LEBANON’S larger banks had a good year in 1995, with most of the top half-dozen institutions reporting higher profits and healthy balance sheet growth. Two of the biggest – Banque de Ia Mediterranee and Byblos Bank – reported that their net profits more than doubled in the year. 1995 also saw the first of what promises to be a stream of international debt and equity issues as the banks build up their capital and assemble the funds for longer-term lending at home.

Banque de la Mediterranee has vaulted over Banque du Liban & d’Outre-Mer to become Lebanon’s largest commercial bank with just under $2,000 million in assets.

The bank, which set up a merchant banking subsidiary at the start of 1996, is owned by an investment vehicle based in Luxembourg in which Prime Minister Rafiq Hariri is understood to own a controlling stake.

The strong showing of the largest Lebanese banks comes despite the periodic upset of Israeli bombardments of the south, which some foreign bankers take as evidence that the domestic economy has become robustly resistant to the political crises that still afflict Lebanon.

However, there are more than 80 commercial banks in the country: most of them are very small and in the longer term some may be overwhelmed by the pressure of competition within the small Lebanese domestic market.

A scattering of interim results from this year indicate that 1996 might hold more good news for the bigger banks despite general uncertainty about the fate of the peace process between Israel and its Arab neighbours, including Lebanon. Byblos Bank has reported net income equivalent to $10.7 million for the first half of this year, more than double the bank’s profits in the same period of the previous year. By comparison, the bank’s profits for 1995 were around $17 million. Banque Audi, made known to the world late last year through a $34 million global equity offering, has also reported a sharp rise in first-half profits.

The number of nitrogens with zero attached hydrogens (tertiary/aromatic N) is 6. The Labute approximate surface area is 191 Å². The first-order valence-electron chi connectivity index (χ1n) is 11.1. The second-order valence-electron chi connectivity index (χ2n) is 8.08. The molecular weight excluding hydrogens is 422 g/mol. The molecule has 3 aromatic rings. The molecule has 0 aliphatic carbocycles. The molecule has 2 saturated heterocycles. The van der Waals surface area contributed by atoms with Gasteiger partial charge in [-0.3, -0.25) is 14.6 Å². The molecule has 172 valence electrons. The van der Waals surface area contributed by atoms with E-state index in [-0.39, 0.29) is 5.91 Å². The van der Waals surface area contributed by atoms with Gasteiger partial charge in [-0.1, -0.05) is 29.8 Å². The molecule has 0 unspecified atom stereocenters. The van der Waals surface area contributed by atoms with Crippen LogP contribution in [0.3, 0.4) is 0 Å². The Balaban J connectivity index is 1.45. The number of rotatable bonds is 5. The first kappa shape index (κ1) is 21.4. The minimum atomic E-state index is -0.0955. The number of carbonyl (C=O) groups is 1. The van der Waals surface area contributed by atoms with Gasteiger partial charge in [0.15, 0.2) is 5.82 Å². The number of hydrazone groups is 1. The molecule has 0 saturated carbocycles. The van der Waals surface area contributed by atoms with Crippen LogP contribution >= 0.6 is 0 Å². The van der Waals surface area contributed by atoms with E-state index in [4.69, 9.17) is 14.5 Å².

The bigger banks are starting to hunt around for new sources of medium-term funds to diversify away from their reliance on short-term customer deposits, and some are looking with new confidence at the possibilities of the international debt mar- kets. Competition for hard currency deposits at home is intense, as is reflected by an agreement signed by 12 major banks in October 1995 to exercise restraint in raising interest rates for depositors.

The governmnent and the central bank are actively encouraging the development of the commercial banking sector to help with the ongoing reconstruction of Lebanon after the civil war which ended in 1990.

The central bank estimates that the reconstruction will require a total of around $55,000 million-$60,000 million over a 10year period, much of which will have to come from abroad.

New laws and directives have been introduced or are in the pipeline – increased capital requirements, laws on leasing and investment management and a fiduciary contracts law intended to allow banks more scope for off-balance sheet financing and Islamic banking business. One Islamic banking project, sponsored by the Islamic Development Bank and a foreign Islamic commercial bank, Kuwait Finance House.